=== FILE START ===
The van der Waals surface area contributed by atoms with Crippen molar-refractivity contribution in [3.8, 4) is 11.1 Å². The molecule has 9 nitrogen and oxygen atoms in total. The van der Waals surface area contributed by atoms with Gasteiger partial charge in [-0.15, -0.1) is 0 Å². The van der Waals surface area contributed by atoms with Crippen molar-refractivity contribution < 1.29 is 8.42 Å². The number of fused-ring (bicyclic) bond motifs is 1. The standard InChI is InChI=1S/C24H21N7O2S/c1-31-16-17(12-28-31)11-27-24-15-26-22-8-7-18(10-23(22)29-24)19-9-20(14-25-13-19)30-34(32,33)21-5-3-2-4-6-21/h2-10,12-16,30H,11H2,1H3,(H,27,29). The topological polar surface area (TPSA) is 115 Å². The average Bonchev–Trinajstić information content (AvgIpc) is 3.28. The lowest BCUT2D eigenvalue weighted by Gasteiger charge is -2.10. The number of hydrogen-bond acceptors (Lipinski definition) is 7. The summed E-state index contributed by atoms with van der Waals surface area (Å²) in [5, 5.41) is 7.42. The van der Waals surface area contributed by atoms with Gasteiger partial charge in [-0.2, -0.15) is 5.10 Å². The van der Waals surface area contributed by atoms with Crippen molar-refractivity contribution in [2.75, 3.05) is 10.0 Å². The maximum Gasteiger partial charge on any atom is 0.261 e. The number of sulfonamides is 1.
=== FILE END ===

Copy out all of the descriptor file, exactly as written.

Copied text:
The van der Waals surface area contributed by atoms with Crippen molar-refractivity contribution in [3.8, 4) is 11.1 Å². The molecule has 9 nitrogen and oxygen atoms in total. The van der Waals surface area contributed by atoms with Gasteiger partial charge in [-0.15, -0.1) is 0 Å². The van der Waals surface area contributed by atoms with Crippen molar-refractivity contribution < 1.29 is 8.42 Å². The number of fused-ring (bicyclic) bond motifs is 1. The standard InChI is InChI=1S/C24H21N7O2S/c1-31-16-17(12-28-31)11-27-24-15-26-22-8-7-18(10-23(22)29-24)19-9-20(14-25-13-19)30-34(32,33)21-5-3-2-4-6-21/h2-10,12-16,30H,11H2,1H3,(H,27,29). The topological polar surface area (TPSA) is 115 Å². The average Bonchev–Trinajstić information content (AvgIpc) is 3.28. The lowest BCUT2D eigenvalue weighted by Gasteiger charge is -2.10. The number of hydrogen-bond acceptors (Lipinski definition) is 7. The summed E-state index contributed by atoms with van der Waals surface area (Å²) in [5, 5.41) is 7.42. The van der Waals surface area contributed by atoms with Gasteiger partial charge in [-0.2, -0.15) is 5.10 Å². The van der Waals surface area contributed by atoms with Crippen molar-refractivity contribution in [2.75, 3.05) is 10.0 Å². The maximum Gasteiger partial charge on any atom is 0.261 e. The number of sulfonamides is 1.